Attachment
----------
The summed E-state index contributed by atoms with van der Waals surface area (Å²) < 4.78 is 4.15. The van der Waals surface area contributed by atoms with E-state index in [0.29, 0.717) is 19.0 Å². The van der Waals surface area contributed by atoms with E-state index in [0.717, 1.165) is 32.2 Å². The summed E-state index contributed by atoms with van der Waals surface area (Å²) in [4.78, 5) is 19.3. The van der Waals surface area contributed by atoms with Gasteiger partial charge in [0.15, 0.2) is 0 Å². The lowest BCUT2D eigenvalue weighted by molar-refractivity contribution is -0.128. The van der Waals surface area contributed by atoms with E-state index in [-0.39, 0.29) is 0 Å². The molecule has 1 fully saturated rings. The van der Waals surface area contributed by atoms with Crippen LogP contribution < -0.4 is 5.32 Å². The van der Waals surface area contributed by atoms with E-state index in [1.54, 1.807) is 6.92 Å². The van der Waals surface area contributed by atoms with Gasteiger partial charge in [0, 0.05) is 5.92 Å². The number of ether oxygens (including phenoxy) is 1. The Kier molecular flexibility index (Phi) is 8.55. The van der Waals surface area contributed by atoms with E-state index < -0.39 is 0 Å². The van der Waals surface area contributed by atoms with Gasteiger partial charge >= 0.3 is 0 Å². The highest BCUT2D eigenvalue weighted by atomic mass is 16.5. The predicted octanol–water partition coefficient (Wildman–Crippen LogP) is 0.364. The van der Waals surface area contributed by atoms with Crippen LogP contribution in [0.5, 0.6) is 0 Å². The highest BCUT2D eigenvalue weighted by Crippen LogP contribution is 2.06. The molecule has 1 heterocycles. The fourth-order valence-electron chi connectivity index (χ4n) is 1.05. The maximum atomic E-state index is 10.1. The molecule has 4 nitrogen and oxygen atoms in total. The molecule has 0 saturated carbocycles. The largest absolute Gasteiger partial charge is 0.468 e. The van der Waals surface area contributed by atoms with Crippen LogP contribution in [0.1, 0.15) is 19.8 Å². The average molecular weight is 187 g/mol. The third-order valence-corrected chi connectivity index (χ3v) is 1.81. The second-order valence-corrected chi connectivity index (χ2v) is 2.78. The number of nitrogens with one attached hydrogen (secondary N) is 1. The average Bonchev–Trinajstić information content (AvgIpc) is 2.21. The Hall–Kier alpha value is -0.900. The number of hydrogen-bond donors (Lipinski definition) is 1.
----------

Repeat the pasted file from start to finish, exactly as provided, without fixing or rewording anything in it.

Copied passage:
The summed E-state index contributed by atoms with van der Waals surface area (Å²) < 4.78 is 4.15. The van der Waals surface area contributed by atoms with E-state index in [0.29, 0.717) is 19.0 Å². The van der Waals surface area contributed by atoms with E-state index in [0.717, 1.165) is 32.2 Å². The summed E-state index contributed by atoms with van der Waals surface area (Å²) in [4.78, 5) is 19.3. The van der Waals surface area contributed by atoms with Gasteiger partial charge in [0.15, 0.2) is 0 Å². The lowest BCUT2D eigenvalue weighted by molar-refractivity contribution is -0.128. The van der Waals surface area contributed by atoms with E-state index in [-0.39, 0.29) is 0 Å². The molecule has 1 fully saturated rings. The van der Waals surface area contributed by atoms with Crippen LogP contribution < -0.4 is 5.32 Å². The van der Waals surface area contributed by atoms with E-state index in [1.54, 1.807) is 6.92 Å². The van der Waals surface area contributed by atoms with Gasteiger partial charge in [0, 0.05) is 5.92 Å². The number of ether oxygens (including phenoxy) is 1. The Kier molecular flexibility index (Phi) is 8.55. The van der Waals surface area contributed by atoms with E-state index < -0.39 is 0 Å². The van der Waals surface area contributed by atoms with Gasteiger partial charge >= 0.3 is 0 Å². The highest BCUT2D eigenvalue weighted by atomic mass is 16.5. The predicted octanol–water partition coefficient (Wildman–Crippen LogP) is 0.364. The van der Waals surface area contributed by atoms with Crippen LogP contribution in [0.5, 0.6) is 0 Å². The highest BCUT2D eigenvalue weighted by Crippen LogP contribution is 2.06. The molecule has 1 heterocycles. The fourth-order valence-electron chi connectivity index (χ4n) is 1.05. The maximum atomic E-state index is 10.1. The molecule has 4 nitrogen and oxygen atoms in total. The molecule has 0 saturated carbocycles. The largest absolute Gasteiger partial charge is 0.468 e. The van der Waals surface area contributed by atoms with Crippen LogP contribution in [0.1, 0.15) is 19.8 Å². The average molecular weight is 187 g/mol. The third-order valence-corrected chi connectivity index (χ3v) is 1.81. The second-order valence-corrected chi connectivity index (χ2v) is 2.78. The number of nitrogens with one attached hydrogen (secondary N) is 1. The average Bonchev–Trinajstić information content (AvgIpc) is 2.21. The Hall–Kier alpha value is -0.900. The number of hydrogen-bond donors (Lipinski definition) is 1.